lamprey, name for several primitive marine and freshwater fishes of the order Cyclostomata, or jawless fishes (see cyclostome). As in the other member of the order, the hagfish, the adult lamprey retains the notochord, the supporting structure that in higher vertebrates is found only in the embryo. An ancient fish that still resembles fossils that are 360 million years old, the lamprey lacks a sympathetic nervous system, a spleen, and scales. Most adult lampreys are parasitic, sucking the blood of other fishes. The horny teeth, set in the circular, jawless mouth, attach to the prey and the lamprey feeds as it is carried along. Lampreys have an anticoagulant in the saliva that keeps the blood of the victim fluid. Some freshwater lampreys eat flesh as well as blood.
Lampreys resemble eels in external appearance and, although not related to the true eels, are sometimes called lamprey eels. When not attached to prey, they swim with undulating movements. The marine lampreys normally migrate into freshwater to spawn, and some populations have become landlocked in freshwater.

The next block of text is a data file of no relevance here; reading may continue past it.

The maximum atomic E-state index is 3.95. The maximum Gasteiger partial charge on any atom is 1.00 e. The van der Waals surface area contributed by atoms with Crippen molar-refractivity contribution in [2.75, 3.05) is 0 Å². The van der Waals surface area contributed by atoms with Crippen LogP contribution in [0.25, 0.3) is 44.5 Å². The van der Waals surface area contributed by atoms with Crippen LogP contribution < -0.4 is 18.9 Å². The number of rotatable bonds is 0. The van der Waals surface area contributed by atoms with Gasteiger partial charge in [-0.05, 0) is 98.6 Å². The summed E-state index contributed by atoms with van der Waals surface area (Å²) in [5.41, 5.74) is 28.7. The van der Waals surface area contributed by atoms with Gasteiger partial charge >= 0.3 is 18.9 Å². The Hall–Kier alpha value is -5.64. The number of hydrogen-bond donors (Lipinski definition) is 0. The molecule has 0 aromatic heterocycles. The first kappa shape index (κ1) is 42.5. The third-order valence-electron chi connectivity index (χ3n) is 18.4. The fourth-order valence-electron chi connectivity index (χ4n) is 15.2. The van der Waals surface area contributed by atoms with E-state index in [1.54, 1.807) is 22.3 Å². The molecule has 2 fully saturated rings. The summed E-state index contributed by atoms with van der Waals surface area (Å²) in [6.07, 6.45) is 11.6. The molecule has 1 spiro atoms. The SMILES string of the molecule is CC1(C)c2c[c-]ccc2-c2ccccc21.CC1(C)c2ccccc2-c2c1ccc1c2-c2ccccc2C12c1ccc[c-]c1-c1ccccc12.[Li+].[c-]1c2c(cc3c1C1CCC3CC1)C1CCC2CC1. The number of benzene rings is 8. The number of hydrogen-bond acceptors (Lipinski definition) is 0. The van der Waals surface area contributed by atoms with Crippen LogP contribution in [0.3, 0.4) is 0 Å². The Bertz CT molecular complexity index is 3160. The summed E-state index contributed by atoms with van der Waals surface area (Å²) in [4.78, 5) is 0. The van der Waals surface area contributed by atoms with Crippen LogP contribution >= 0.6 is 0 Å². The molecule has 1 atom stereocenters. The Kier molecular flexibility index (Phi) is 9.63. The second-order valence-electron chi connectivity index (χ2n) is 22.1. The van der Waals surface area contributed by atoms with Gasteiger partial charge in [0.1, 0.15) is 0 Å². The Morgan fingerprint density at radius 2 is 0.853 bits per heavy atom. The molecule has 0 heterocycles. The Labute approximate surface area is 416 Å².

The sexes are separate in lampreys and fertilization is external. The parents die shortly after the eggs are deposited in a nest. The larvae, called ammocoetes, are about 1/4 in. (6 mm) long. They are transparent, eyeless filter-feeders and live in muddy river bottoms, eating particles of organic matter. Ammocoetes are used in zoology courses to demonstrate a theoretically primitive vertebrate construction. At about five years of age they metamorphose into the adult, parasitic form. In some species the adult does not feed and remains the size of the larva.
There are 7 genera and about 25 species of lampreys, with 13 species in the United States. The Atlantic lamprey, Petromyzon marinus, found on both sides of the Atlantic, has become well established in the Great Lakes, where it is considered a serious pest by the fishing industry. Lampreys are classified in the phylum Chordata, subphylum Vertebrata, class Agnatha, order Cyclostomata, family Petromyzontidae.
The Columbia Electronic Encyclopedia, 6th ed. Copyright © 2012, Columbia University Press. All rights reserved.
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